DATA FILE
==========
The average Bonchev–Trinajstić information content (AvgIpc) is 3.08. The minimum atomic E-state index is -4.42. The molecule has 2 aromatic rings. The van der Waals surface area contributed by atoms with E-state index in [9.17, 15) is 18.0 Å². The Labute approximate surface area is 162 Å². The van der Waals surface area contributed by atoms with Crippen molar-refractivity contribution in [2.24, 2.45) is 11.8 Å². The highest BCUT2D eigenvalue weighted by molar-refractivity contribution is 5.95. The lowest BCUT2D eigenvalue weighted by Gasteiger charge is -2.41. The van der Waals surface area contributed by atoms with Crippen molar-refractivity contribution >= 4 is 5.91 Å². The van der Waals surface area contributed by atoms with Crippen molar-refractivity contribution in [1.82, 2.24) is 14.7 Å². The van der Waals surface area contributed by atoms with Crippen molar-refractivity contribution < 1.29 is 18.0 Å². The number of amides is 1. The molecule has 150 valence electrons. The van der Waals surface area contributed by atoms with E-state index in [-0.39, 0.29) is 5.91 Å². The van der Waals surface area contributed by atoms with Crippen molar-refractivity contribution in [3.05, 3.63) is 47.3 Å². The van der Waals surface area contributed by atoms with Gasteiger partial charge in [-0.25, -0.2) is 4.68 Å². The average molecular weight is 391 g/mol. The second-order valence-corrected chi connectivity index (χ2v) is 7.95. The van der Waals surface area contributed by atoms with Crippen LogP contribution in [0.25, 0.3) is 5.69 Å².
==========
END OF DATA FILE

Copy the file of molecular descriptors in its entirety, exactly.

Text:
The average Bonchev–Trinajstić information content (AvgIpc) is 3.08. The minimum atomic E-state index is -4.42. The molecule has 2 aromatic rings. The van der Waals surface area contributed by atoms with E-state index in [9.17, 15) is 18.0 Å². The Labute approximate surface area is 162 Å². The van der Waals surface area contributed by atoms with Crippen molar-refractivity contribution in [2.24, 2.45) is 11.8 Å². The highest BCUT2D eigenvalue weighted by molar-refractivity contribution is 5.95. The lowest BCUT2D eigenvalue weighted by Gasteiger charge is -2.41. The van der Waals surface area contributed by atoms with Crippen molar-refractivity contribution >= 4 is 5.91 Å². The van der Waals surface area contributed by atoms with Crippen molar-refractivity contribution in [1.82, 2.24) is 14.7 Å². The van der Waals surface area contributed by atoms with Crippen molar-refractivity contribution < 1.29 is 18.0 Å². The number of amides is 1. The molecule has 150 valence electrons. The van der Waals surface area contributed by atoms with E-state index in [-0.39, 0.29) is 5.91 Å². The van der Waals surface area contributed by atoms with Crippen molar-refractivity contribution in [3.05, 3.63) is 47.3 Å². The van der Waals surface area contributed by atoms with Gasteiger partial charge in [-0.25, -0.2) is 4.68 Å². The average molecular weight is 391 g/mol. The second-order valence-corrected chi connectivity index (χ2v) is 7.95. The van der Waals surface area contributed by atoms with Crippen LogP contribution in [0.25, 0.3) is 5.69 Å².